Instead of using her summer to intern in a research laboratory or community health clinic like most of her colleagues, second-year medical student Carolyn Payne decided to intern in the heart of the nation’s capital.The native of Green, Ohio, spent eight weeks in Washington, D.C., learning about health-care policies, including but not limited to the recently upheld Patient Protection and Affordable Care Act. She also met with legislators to speak about policies that could affect her future career in medicine.
“I wanted to use this summer to better understand the process of how health policy, particularly women’s reproductive health policy, is made,” Payne said. “This is important to me because as an obstetrician/gynecologist, it won’t matter what I learned in medical school if a policy prohibits me from using that knowledge.”
During her time in Washington, D.C., Payne also gained some experience communicating with legislators and had many opportunities to do so with a number of elected officials, including Speaker of the House John Boehner and House Minority Leader Nancy Pelosi.
Payne interned with the American Congress of Obstetricians and Gynecologists so that she could become more fluent in understanding the policies that affect physicians in this field. During her internship, she attended congressional briefings on Capitol Hill, lobbied congressmen and senators, and gained a broader understanding of the major policy issues of concern to the physician community.
When she met with Ohio’s representatives, she was able to discuss different policies that affect the practice of obstetrics and gynecology in the Buckeye State, as well as policies unique to medical students and resident physicians. She learned how important it is for medical students and physicians to speak up because their voices and expert opinions carry substantial weight when it comes to these policy negotiations.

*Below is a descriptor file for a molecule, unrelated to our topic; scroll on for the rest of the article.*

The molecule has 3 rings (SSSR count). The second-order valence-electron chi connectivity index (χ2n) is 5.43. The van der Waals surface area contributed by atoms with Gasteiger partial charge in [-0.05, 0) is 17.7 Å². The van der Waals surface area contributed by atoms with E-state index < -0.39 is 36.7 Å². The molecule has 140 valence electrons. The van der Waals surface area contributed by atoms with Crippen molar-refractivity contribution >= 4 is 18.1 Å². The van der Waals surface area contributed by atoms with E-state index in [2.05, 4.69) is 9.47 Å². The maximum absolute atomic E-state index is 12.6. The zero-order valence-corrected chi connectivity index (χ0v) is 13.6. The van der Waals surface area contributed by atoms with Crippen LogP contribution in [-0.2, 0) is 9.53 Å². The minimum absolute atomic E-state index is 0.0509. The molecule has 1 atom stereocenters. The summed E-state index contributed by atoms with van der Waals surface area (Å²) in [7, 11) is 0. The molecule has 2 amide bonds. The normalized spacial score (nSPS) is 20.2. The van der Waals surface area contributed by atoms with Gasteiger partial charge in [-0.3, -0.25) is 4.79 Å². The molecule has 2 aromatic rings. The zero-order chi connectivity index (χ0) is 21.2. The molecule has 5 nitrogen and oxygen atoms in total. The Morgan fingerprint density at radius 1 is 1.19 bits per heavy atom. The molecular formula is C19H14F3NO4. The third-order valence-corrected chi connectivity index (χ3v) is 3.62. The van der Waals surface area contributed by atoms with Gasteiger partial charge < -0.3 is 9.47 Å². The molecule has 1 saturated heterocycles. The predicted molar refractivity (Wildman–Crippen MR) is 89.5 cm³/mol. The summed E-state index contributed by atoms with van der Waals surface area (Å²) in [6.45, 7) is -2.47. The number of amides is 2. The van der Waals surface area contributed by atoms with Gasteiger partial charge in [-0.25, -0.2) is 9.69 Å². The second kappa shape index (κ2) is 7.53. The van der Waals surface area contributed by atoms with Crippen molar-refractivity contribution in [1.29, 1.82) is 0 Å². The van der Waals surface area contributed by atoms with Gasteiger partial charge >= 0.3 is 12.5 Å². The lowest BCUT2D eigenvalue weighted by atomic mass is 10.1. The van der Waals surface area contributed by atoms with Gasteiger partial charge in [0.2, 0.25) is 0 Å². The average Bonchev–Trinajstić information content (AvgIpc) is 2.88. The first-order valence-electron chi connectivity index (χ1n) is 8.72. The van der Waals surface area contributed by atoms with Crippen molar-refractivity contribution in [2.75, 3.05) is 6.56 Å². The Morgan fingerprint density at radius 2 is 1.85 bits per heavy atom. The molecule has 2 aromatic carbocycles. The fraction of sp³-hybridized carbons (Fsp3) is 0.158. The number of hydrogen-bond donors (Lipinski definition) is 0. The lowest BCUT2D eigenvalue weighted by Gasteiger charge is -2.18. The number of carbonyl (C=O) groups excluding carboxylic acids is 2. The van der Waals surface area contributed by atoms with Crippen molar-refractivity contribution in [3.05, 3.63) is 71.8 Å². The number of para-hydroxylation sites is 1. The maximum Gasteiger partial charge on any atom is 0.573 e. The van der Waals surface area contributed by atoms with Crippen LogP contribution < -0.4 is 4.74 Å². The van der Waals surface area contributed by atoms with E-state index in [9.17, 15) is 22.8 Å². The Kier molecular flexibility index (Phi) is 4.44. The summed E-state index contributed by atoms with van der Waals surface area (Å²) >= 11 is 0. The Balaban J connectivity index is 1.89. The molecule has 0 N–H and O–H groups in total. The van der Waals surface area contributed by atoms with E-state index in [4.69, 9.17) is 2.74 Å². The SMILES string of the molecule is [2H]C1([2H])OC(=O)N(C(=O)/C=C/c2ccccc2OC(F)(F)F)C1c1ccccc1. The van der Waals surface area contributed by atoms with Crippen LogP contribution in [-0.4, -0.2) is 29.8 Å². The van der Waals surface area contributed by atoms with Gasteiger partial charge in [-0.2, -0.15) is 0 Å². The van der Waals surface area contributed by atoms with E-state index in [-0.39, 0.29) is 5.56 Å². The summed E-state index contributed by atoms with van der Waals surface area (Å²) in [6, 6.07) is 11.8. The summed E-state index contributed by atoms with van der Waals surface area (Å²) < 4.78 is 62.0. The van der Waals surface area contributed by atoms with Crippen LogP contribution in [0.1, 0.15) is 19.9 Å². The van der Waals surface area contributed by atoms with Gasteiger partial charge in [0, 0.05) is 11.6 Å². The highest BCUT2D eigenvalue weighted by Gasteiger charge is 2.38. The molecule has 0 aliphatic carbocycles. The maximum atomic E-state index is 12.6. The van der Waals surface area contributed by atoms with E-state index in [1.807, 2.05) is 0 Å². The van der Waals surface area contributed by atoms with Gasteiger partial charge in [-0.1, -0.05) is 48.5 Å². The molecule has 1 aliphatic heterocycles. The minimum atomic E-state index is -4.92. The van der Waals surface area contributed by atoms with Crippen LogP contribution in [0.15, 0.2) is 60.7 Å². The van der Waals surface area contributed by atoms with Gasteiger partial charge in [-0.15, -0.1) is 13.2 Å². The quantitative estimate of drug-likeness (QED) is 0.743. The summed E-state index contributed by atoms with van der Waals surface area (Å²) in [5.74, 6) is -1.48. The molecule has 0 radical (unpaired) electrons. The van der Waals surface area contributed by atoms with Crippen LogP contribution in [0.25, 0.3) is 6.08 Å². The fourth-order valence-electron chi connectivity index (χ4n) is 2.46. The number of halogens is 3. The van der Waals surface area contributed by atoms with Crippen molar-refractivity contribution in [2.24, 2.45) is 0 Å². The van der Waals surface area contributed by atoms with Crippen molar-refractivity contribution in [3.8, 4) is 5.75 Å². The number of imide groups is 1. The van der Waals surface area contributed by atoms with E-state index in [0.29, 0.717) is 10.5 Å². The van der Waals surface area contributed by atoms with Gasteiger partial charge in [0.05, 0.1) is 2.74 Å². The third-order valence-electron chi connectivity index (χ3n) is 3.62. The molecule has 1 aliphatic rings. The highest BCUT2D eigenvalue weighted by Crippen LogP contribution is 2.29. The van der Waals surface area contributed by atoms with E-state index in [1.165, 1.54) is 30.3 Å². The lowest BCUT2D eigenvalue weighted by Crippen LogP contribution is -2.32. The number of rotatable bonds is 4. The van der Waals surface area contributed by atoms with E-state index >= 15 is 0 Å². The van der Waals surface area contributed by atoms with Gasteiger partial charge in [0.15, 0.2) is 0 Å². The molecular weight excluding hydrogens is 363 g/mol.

“I feel as though a lot of us believe the world of politics is confusing to navigate; we don’t know where to start and we don’t know how to get involved, so we don’t,” Payne said. “This internship has demonstrated to me that our representatives want to hear from us. If you can’t visit them in Washington, it’s really easy to pick up the phone, call their office, and tell them what you think.”
Payne’s internship was a part of the Government Relations Internship Program sponsored by the American Medical Association. Application to the program is open to students who are members of the association, and this year there were six recipients who completed a health policy-related internship in Washington, D.C. This program encourages these students to do internships within their medical field of interest.
“It was really wonderful to see other students who were so passionate about health-care policy,” Payne said. “In medical school, it’s so easy to get totally consumed in studying the lectures and preparing to do the best you can on your next exam so that you can be an excellent physician. Sometimes you don’t even know what’s going on in the world outside of the classroom.”
She said that she found it reassuring to work with other medical students who appreciated the significance that policies have on their future as physicians. She said it suggests that the next generation of young physicians will continue to contribute to future health-care policy negotiations, in addition to being excellent clinicians.
Payne said this experience has inspired her to stay current in her understanding of new health-care policies. She understands that more policies are likely to follow the implementation of the Patient Protection and Affordable Care Act, and they will affect her as a physician and as a patient. She wants to make sure that the clinical experts are the ones guiding and shaping smart health policy.